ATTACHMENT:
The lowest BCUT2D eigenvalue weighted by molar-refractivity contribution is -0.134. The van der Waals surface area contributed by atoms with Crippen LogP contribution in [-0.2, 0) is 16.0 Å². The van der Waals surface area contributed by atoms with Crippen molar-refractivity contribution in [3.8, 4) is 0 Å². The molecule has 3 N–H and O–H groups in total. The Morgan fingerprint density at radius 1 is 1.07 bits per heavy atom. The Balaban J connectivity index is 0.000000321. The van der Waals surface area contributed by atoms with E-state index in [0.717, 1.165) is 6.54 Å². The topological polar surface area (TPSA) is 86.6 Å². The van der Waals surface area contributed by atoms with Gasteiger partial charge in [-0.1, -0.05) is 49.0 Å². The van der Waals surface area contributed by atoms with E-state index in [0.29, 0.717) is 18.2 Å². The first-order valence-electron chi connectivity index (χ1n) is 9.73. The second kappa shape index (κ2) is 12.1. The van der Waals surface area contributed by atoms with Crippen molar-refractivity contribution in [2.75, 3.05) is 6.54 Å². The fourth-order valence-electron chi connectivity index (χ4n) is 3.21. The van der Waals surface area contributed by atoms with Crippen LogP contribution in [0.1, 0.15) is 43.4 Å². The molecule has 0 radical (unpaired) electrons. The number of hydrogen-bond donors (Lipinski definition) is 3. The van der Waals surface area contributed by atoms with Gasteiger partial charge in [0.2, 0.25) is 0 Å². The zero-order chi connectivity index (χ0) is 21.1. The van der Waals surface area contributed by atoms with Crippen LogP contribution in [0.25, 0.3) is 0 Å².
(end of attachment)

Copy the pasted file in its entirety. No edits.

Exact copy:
The lowest BCUT2D eigenvalue weighted by molar-refractivity contribution is -0.134. The van der Waals surface area contributed by atoms with Crippen LogP contribution in [-0.2, 0) is 16.0 Å². The van der Waals surface area contributed by atoms with Crippen molar-refractivity contribution in [3.8, 4) is 0 Å². The molecule has 3 N–H and O–H groups in total. The Morgan fingerprint density at radius 1 is 1.07 bits per heavy atom. The Balaban J connectivity index is 0.000000321. The van der Waals surface area contributed by atoms with E-state index in [0.717, 1.165) is 6.54 Å². The topological polar surface area (TPSA) is 86.6 Å². The van der Waals surface area contributed by atoms with Gasteiger partial charge in [-0.1, -0.05) is 49.0 Å². The van der Waals surface area contributed by atoms with E-state index in [0.29, 0.717) is 18.2 Å². The first-order valence-electron chi connectivity index (χ1n) is 9.73. The second kappa shape index (κ2) is 12.1. The van der Waals surface area contributed by atoms with Crippen molar-refractivity contribution in [2.75, 3.05) is 6.54 Å². The fourth-order valence-electron chi connectivity index (χ4n) is 3.21. The van der Waals surface area contributed by atoms with Crippen LogP contribution in [0.1, 0.15) is 43.4 Å². The molecule has 0 radical (unpaired) electrons. The number of hydrogen-bond donors (Lipinski definition) is 3. The van der Waals surface area contributed by atoms with Gasteiger partial charge in [0.2, 0.25) is 0 Å². The zero-order chi connectivity index (χ0) is 21.1. The van der Waals surface area contributed by atoms with Crippen LogP contribution in [0.25, 0.3) is 0 Å².